ROCHESTER — Although it was a Mass lasting some two hours, Bishop Robert J. Cunningham observed that the celebration’s essence could be boiled down to a few words.
In his homily Bishop Cunningham cited the day’s Gospel passage, John 21:15-17, in which Jesus asks Peter three times if he loves him and exhorts Peter to feed his lambs and sheep. Similarly, Bishop Cunningham told Fathers Michael Costik, Peter Mottola and David Tedesche that their primary mission as priests is to love God and tend to their flocks.
“Never take (that mission) lightly,” he reminded the Diocese of Rochester’s three newly ordained priests.
Bishop Cunningham, the diocese’s apostolic administrator, ordained Fathers Costik, Mottola and Tedesche on the morning of June 22 at Sacred Heart Cathedral. The Mass took place before a large congregation that twice burst into prolonged applause for the three young men. Also adding to the uplifting spirit was music from the Diocesan Festival Choir.
As a sea of well-wishers closed in on them in the cathedral’s narthex after Mass, the new priests were in high spirits.
"I’m overwhelmed and joyful at everything that happened today," remarked Father Mottola, a native of New Jersey.
"I feel great, I feel great — overwhelmed a little bit," added Father Costik, whose home parish is St. Matthew in Livonia.
"I’m grateful to God for this gift of priesthood for myself, but mostly grateful for the church," added Father Tedesche, from St. Mary of the Lake in Ontario, acknowledging that he and his classmates were part of the largest diocesan ordination class in 15 years.
All three men came to their priestly ministries from varied backgrounds.
Father Costik’s professional career has included stints as an operatic tenor, composer, iconographer and drama teacher. He also was the last diocesan seminarian to be ordained from the American College in Louvain, Belgium, which closed in 2011. Father Costik, 39, will return to Theological College at Catholic University of America in Washington, D.C. for one year to finish up priestly studies.
Father Mottola, 27, who graduated from Rochester Institute of Technology in 2007 with a bachelor’s degree in information technology, converted to the Catholic faith while in college. He will soon begin a parish assignment in the Rochester Diocese that has not yet been announced.
Father Tedesche, 36, is a former English teacher. He is currently studying for his license in biblical theology at the Pontifical Gregorian University in Rome and, like Father Costik, will spend one more year completing studies before beginning ministry in the Rochester Diocese.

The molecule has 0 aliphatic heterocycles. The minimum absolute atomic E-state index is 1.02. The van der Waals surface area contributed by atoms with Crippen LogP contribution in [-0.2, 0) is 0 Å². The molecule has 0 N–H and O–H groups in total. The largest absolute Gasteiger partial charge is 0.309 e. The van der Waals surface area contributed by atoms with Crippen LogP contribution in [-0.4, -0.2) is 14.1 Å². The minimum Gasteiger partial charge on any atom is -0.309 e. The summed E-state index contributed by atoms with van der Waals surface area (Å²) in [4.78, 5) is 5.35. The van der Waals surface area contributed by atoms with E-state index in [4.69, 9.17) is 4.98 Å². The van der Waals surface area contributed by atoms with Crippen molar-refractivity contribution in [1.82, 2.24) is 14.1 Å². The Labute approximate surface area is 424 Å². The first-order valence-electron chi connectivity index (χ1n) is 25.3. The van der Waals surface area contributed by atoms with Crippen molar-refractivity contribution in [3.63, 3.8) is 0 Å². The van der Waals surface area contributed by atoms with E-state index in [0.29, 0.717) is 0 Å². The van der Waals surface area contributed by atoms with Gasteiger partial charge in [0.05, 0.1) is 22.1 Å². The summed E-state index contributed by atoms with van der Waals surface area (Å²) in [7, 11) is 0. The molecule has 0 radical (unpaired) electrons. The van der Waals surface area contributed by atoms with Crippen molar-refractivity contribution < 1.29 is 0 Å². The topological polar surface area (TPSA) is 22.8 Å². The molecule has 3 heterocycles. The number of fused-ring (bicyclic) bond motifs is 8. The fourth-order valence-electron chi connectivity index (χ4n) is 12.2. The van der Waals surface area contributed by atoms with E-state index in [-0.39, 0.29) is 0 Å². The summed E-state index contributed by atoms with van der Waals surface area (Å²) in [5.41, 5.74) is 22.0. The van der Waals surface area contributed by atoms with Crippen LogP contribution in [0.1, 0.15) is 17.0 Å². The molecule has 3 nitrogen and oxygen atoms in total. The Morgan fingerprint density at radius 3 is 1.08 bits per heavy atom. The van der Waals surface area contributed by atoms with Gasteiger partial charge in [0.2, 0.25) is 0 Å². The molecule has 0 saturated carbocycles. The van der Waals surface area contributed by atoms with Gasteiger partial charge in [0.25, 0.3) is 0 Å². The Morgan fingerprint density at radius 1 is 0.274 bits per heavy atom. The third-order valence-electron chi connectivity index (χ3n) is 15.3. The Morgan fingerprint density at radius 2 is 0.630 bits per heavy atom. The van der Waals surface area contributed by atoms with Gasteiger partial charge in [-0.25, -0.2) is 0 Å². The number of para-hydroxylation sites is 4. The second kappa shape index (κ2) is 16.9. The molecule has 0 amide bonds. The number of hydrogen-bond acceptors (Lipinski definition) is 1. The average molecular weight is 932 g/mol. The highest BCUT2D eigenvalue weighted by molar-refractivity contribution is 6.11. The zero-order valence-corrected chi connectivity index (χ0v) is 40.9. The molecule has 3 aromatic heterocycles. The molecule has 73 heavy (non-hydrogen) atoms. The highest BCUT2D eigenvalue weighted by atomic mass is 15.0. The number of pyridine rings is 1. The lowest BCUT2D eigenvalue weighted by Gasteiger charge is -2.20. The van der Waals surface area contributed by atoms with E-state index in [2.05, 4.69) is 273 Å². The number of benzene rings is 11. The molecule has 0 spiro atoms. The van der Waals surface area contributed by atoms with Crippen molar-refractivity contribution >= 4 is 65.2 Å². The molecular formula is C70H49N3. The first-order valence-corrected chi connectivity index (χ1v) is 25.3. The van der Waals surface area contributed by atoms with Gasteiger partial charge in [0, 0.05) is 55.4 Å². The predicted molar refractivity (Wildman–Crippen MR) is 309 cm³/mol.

Bishop Cunningham built his homily around the sacred importance of their vocation, reminding the new priests to continually nourish their calling through prayer, meditation and celebration of the Eucharist. He also exhorted them to model their priesthood through their daily actions: “You cannot give what you do not have in your heart and your daily life.”
In addition, Bishop Cunningham encouraged Fathers Costik, Mottola and Tedesche to seek out their brother priests, calling the body of priests "a unique sacramental brotherhood.” He added that although only three people were being ordained that morning, everyone in attendance played a role in the day’s proceedings as well: “All of us are charged by Jesus Christ to support the new priests with prayers, companionship and love.”
This marked the first time in more than three decades that a local priest ordination was conducted by somebody other than Bishop Emeritus Matthew H. Clark. However, Bishop Clark — whose retirement took effect in September 2012 — was on hand as a concelebrant and immediately followed Bishop Cunningham in extending Fathers Costik, Mottola and Tedesche the kiss of peace following the rite of ordination.
That part of the Mass also featured several dozen priests laying their hands on the trio one by one. Father Tedesche called the ritual a personal highlight for him, whereas the litany of the saints stood out for Father Mottola as he felt he was being blessed by "all of the people here and in heaven praying for us."
Meanwhile, Father Costik was so overcome by the day’s events that his attempt at summing it all up only resulted in a long pause.
"There are no words for it," he stated.